DUBAI: As the UAE’s first meeting as host of the Kimberley Process (KP) went ahead without representatives from the KP’s Civil Society Coalition (CSC), KP Chair Ahmad Bin Sulayem had this to say to the group’s spokesman: “Get back to work.”
Bin Sulayem, executive chairman of Dubai Multi Commodities Centre (DMCC), said he “strongly refuted and rejected” allegations from the CSC, made up of 11 rights groups, about the UAE’s suitability to chair KP. It is the first Arab nation to chair the group, which aims to regulate the international diamond industry to keep so-called “blood diamonds” or “conflict diamonds” off the market.
In his opening comments to the KP Intersessional 2016, at Atlantis, Palm Jumeirah, he said the UAE had agreed to all conditions set by the World Diamond Council, acting as moderators between the CSC and the UAE, but that had not satisfied “self-appointed leader” of the CSC, Alan Martin.
“Mr Martin’s claimed that he is fully operational in his KP duties despite his absence here today,” Bin Sulayem said. “To me, an empty chair is not fully operational.”
He added, “I urge Mr Martin in the strongest possible terms to get back to work.”
He outlined promising negotiations with Venezuela and the Central African Republic to rejoin the KP group, noting that Venezuela, which left the organisation in 2008, had been unable to export any of its stock of diamonds. He noted KP chairs had tried unsuccessfully to bring Venezuela back into the group, but he hoped that it could be achieved with the year of the UAE’s chair.
“I see two key tasks before us; addressing the true challenges of today to strengthen the KP and to set a path ensuring the Kimberley Process will meet the challenges of the future,” Bin Sulayem said. “We have a responsibility to the entire diamond supply chain and its stakeholders to approach the most challenging questions and through consensus, power forward important, much needed change.”
Earlier, UAE Minister of Economy Sultan Bin Saeed Al Mansouri outlined the importance of the diamond trade to the UAE.
“Dubai and DMCC are vital centres in the UAE’s trade economy with commodities such as gold and diamonds featuring at the top of our list of contributors to GDP,” he said. “And this is one of the principle reasons why the trade in diamonds, and our chairmanship of the Kimberley Process, are so important to us as a nation.”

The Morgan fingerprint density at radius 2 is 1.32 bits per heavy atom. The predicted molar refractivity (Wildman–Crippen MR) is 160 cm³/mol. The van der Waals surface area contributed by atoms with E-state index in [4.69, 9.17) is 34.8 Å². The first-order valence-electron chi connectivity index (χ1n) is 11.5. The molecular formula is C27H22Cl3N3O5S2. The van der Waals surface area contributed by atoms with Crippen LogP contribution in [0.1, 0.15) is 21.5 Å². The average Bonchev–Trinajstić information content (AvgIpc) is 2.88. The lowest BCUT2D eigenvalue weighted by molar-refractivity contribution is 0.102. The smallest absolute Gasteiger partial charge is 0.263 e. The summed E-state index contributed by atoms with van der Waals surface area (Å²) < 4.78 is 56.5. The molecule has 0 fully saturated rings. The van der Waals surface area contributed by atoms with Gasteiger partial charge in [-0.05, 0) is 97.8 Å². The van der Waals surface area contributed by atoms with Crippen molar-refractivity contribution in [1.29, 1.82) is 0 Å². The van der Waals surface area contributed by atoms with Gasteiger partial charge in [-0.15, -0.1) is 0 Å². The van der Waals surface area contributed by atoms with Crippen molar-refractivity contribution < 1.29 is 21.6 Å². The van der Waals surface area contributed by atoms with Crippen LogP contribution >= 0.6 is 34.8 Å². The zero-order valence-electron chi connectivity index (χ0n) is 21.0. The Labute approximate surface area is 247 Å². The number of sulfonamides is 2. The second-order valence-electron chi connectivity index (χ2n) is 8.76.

He added: “Last year, even though prices of diamonds faced challenging market conditions, The UAE imported $12.4 billion worth of rough diamonds and re-exported $13.2 billion worth, giving the UAE rough diamond trade a total value of $25.6 billion in 2015,” he said.
Kimberley Process chair Ahmed Bin Sulayem said the valuation of rough-shaped diamonds remained a concern for the group, but it was beginning to work with industry leaders and the Organisation for Economic Cooperation and Development (OECD) to resolve it.
“Rough diamond valuation is a challenge that is not limited to one country, one diamond centre, or the Kimberley Process — it is a critical challenge for the entire diamond industry,” he said. “In particular, it is a top priority for the diamond exporting countries in Africa, which are looking to get the best value from their mineral resource wealth.”
A diamond expert at the conference, currently preparing her PHD thesis on the diamond trade, explained there were two main problems for valuations: ensuring a fair price for small-scale, artisan diamond miners, and standardising the valuation process.
The expert, who declined to be named, said De Beers alone had 17,000 grades for diamonds, and each miner and dealer had its own methods.
A standard valuation process would help ensure the provenance of a diamond, she said, boosting the Kimberley Process’s efforts to keep blood diamonds off the market, but protocols for dealing with rough-shaped diamonds would be even harder.
She said the number of cut diamonds produced from a rough-shaped stone could depend on the skill of the cutter, and an error in cutting could destroy a high-tension stone, both of which made it difficult to track a cut stone’s provenance.